A urine pH test measures the acidity of urine.
See also: Acid loading test
pH - urine
Why the pH - urine is Performed
This test measures how acidic your urine is.
Your provider may want to test your urine pH to see if you are risk for kidney stones. Acidic urine is associated with xanthine, cystine, uric acid, and calcium oxalate stones. Alkaline urine is associated with calcium carbonate, calcium phosphate, and magnesium phosphate stones.
Your doctor may also order this test if you need to take certain medications. Some medications are more effective in acidic or alkaline environments. For example, streptomycin, neomycin, and kanamycin are more effective in treating urinary tract infections when the urine is alkaline.
How the pH - urine is Performed
To obtain a clean-catch urine sample, boys and men should wipe the head of the penis clean. Girls and women need to wipe between the vagina "lips" (labia) with soapy water and rinse well. Your doctor may give you a special clean-catch kit that contains a cleansing solution and sterile wipes.
To perform this test, first urinate a small amount into the toilet bowl to clear the urethra of any contaminants. Then, collect a sample of urine in a clean or sterile container. About 1 - 2 ounces of urine is needed for a test. Remove the container from the urine stream without stopping the flow. You may finish urinating into the toilet bowl. Take the sample to the lab.
For infants, the genital area is cleaned and dried, and then a collection device is attached to collect the urine. If you are asked to collect the urine, be sure the collection device is attached securely to prevent leakage. After your baby has urinated, the urine (at least 20 cc) is placed in a sterile container.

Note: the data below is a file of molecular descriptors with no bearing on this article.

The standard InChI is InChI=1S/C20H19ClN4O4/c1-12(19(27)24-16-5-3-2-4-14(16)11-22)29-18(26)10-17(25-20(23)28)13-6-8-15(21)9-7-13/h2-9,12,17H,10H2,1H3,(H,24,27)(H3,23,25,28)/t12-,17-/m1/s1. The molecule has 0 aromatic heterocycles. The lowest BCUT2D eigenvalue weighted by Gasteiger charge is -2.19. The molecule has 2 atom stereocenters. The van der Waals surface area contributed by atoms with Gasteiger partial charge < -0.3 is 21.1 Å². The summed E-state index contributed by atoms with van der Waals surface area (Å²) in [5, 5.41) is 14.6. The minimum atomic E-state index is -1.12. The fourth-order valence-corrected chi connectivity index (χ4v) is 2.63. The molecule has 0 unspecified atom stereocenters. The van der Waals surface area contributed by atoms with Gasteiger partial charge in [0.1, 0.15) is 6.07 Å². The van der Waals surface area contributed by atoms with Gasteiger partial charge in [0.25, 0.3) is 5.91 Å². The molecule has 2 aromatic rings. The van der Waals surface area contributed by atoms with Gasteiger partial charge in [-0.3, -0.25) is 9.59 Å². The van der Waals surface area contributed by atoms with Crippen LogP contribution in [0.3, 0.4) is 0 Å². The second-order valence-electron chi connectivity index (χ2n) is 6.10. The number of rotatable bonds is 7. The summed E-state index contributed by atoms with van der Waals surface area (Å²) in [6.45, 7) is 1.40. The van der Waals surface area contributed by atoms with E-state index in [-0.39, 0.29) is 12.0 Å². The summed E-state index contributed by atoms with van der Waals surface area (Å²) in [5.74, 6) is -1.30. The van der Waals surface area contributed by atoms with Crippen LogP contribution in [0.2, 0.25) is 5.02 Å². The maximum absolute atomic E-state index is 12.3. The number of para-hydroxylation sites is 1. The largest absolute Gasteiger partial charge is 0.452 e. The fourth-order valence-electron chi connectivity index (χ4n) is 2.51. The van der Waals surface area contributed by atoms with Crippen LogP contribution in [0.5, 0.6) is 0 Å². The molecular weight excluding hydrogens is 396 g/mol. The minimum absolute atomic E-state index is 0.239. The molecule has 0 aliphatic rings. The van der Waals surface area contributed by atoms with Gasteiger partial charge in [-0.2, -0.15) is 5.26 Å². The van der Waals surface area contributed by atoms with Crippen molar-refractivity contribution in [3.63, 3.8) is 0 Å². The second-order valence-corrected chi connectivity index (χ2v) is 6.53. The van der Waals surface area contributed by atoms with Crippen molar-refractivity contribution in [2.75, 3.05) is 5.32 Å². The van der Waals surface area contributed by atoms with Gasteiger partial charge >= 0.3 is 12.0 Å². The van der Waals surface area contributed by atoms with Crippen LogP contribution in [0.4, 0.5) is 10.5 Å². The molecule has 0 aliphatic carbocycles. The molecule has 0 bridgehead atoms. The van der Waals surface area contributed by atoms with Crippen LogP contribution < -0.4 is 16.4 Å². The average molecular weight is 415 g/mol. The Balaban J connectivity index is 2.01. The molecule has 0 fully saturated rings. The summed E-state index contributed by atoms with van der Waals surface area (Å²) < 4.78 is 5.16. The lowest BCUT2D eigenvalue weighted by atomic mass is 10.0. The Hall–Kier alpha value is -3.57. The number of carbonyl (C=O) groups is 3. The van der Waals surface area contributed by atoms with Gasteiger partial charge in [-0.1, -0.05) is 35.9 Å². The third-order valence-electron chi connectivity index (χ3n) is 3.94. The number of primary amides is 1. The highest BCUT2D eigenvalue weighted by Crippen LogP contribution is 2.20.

How to Prepare for the pH - urine
Your health care provider may tell you to stop taking certain drugs that can affect the results of the test.
- Drugs that increase urine pH include acetazolamide, potassium citrate, and sodium bicarbonate.
- Drugs that can decrease urine pH include ammonium chloride, chlorothiazide diuretics, and methenamine mandelate.
Eat a normal, balanced diet for several days before the test.
- A diet high in citrus fruits, vegetables, or dairy products can increase your urine pH.
- A diet high in meat products or cranberries can decrease your urine pH.
How the pH - urine Will Feel
The test involves only normal urination, and there is no discomfort.
There are no risks.
Urine pH can be affected by various factors after collection such as leaving the urine standing in an uncovered container. Bacteria usually increase the pH as they break down urea in the urine to ammonia.
The normal values range from 4.6 to 8.0.
Normal value ranges may vary slightly among different laboratories. Talk to your doctor about the meaning of your specific test results.
What Abnormal Results Mean
A high urine pH may be due to:
- Gastric suction
- Kidney failure
- Kidney tubular acidosis
- Urinary tract infection
A low urine pH may be due to:
- Chronic obstructive pulmonary disease (such as emphysema)
- Diabetic ketoacidosis
The test also may be performed to investigate:
- Interstitial nephritis
- Kidney tubular acidosis - distal